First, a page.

Tuesday, 26 June 2012

Open studio visit

I met Michelle last September when I started upholstery class at our local college. Michelle is a weaver and a couple of weeks ago opened up her weavery as part of the Norfolk Open Studio project so I had to go along.

Fabrics fascinate me and I love the idea of making my own. Michelle is so enthusiastic about her craft that it's difficult not to be swept along. When she said she was selling this loom (don't worry, the amount of looms she owns runs into double figures!) I had visions of my own weavery in France, hidden amongst the streets of a medieval town....

Loom mechanics

Now the first thing I said was "it looks very complicated" but Michelle & Andrew (who I had taken along) both chorused "no!" Andrew can look at equipment and know instinctively how it works. I on the other hand have to read the manual several times and take copious notes.

The bit that sets the pattern

But I think I could learn if this was the end result.

Demonstration weave

The studio, in fact the whole house, was full of gorgeous yarns. Michelle and her daughter will often dye wool to get the right shade. I was in heaven as I was free to touch everything. Yarn can be made from all sorts of stuff. I expected the kevlar (used for bullet proof vests) to be rough but it was soft, as was that made from crab shells!

Hand dyed skeins

I could have this as art
Gorgeous colours
Michelle uses her fabrics to make a whole range of items and I coveted her cushions.......

Would suit my sitting room
and her throws..............

Wrapped up against the cold with a single malt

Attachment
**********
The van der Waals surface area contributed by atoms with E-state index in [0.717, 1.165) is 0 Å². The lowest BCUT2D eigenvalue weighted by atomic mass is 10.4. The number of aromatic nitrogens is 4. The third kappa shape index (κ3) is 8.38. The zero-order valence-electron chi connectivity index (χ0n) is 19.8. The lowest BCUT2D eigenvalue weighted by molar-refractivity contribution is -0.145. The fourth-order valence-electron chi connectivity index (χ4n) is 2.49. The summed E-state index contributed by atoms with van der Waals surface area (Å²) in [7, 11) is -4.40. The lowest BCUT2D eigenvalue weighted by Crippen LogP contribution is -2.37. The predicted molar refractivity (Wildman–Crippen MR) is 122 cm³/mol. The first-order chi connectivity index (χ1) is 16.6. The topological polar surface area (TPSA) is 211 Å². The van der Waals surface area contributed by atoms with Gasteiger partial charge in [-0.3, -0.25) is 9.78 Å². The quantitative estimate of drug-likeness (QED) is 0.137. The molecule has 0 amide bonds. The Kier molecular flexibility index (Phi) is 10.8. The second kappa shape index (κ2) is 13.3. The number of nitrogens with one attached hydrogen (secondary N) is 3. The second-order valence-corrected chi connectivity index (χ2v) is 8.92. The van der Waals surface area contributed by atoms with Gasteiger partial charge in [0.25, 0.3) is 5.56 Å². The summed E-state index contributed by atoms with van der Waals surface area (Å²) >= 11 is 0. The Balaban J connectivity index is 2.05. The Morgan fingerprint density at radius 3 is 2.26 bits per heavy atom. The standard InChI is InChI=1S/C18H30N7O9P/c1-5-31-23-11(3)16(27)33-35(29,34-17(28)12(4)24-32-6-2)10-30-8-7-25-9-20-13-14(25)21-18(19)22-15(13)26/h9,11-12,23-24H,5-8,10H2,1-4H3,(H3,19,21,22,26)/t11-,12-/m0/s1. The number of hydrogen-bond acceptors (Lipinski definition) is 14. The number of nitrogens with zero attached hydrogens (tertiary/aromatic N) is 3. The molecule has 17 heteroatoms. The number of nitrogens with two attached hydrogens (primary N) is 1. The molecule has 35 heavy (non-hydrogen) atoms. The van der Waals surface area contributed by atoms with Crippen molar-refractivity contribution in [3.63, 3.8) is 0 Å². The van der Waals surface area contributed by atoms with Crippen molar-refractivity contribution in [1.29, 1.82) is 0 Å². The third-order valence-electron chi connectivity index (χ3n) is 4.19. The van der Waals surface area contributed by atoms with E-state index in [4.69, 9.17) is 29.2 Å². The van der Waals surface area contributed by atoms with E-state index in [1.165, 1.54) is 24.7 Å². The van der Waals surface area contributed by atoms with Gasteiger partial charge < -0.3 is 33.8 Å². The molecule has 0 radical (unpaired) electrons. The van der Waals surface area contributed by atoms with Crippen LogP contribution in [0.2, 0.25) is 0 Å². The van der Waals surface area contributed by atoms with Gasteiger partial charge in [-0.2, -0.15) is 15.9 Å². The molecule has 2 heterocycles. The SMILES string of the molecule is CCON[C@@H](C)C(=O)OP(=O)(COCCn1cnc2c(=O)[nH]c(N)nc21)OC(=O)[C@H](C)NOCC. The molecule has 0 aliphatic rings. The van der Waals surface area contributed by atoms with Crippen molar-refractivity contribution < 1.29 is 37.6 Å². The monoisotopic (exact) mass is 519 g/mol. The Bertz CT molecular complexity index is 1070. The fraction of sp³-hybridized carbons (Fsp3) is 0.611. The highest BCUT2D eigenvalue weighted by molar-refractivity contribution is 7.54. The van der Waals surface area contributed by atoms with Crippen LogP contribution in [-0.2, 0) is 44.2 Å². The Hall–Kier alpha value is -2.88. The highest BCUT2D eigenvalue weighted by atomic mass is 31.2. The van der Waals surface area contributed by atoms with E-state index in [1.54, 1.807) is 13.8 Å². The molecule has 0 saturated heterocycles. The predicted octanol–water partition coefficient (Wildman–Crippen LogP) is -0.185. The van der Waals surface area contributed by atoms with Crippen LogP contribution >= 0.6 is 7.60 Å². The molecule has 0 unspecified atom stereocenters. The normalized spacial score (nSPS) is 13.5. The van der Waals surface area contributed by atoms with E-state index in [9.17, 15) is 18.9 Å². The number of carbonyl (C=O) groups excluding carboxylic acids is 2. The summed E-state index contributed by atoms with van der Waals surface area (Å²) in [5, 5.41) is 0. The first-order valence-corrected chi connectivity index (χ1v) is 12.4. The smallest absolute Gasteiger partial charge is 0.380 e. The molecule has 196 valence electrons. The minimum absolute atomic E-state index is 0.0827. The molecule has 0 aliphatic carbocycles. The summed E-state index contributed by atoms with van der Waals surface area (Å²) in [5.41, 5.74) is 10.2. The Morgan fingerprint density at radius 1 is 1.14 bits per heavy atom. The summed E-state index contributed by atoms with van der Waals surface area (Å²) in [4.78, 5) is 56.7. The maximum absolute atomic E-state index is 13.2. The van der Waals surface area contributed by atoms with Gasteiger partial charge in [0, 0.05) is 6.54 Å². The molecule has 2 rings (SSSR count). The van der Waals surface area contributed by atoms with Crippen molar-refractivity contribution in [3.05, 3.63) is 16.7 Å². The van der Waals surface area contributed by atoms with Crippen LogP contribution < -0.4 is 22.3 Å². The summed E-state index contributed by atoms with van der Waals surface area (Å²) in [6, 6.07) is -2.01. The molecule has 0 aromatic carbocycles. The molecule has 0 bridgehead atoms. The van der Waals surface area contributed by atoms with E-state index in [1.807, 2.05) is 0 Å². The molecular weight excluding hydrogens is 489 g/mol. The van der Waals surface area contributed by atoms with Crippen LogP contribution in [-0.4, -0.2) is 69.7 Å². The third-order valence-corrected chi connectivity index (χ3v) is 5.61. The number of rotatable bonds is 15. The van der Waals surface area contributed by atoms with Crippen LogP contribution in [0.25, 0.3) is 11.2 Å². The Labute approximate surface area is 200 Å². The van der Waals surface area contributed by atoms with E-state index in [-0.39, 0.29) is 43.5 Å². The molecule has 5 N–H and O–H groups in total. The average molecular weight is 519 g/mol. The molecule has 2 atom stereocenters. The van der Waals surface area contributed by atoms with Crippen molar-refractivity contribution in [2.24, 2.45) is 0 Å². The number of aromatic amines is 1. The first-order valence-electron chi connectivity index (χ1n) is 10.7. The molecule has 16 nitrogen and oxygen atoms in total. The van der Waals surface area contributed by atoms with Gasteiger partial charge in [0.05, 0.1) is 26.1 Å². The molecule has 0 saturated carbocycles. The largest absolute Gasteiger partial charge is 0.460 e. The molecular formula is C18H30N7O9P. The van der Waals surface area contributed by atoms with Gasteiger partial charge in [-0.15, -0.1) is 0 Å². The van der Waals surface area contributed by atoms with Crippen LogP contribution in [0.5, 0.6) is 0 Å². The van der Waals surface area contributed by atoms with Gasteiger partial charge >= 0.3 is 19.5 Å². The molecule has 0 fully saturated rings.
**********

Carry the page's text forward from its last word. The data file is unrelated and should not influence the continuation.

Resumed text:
or perhaps a hanging behind the sofa?

Reminds me of sunset over water

Michelle was kind enough to let us have a go on her teaching loom. She said I produced a nice tight weave, I think she was politely saying I was a bit violent when I pulled the 'thingy' back.

She does teach weaving. I'm very tempted.

Andrew on the beginners loom
You can follow Michelle's blog here or take a look at her website Handwoven Textiles. You could commission a unique piece for your home.

Until next time


Tuesday, 19 June 2012

Office progress

The trouble with restoring an old house is that you can spend weeks working on a room, stripping it right back to bare bricks and building it up again, only to have a room that looks like it's only had a lick of paint. Very frustrating!

So just to prove that a lot has happened in the office (although it's not 'dressed yet') this is what we've (i.e Andrew) has done.

All the plaster came off ( & I broke my toe)

Old fire out
We debated about keeping the old open fire, which was a 1930's tiled one, but it was a step too far even for a retro theme. We then debated about another log burner but couldn't justify the cost. So in the end we decided on a modern electric one (no mains gas here). I don't usually do fake fires but decided if I was going to, it was going to be a fire that wasn't pretending to be something it wasn't. As you will see later!

Anyway back to the rebuild.

Insulation going in

Plaster mix
Andrew put the plasterboard up and then decided to tackle the plastering himself. After advice from YouTube - and better advice from my father - he was off.  I was the able bodied assistance with the main job of bucket washing.

Looking professional
Just get on & wash the bucket instead of taking photos!
New coving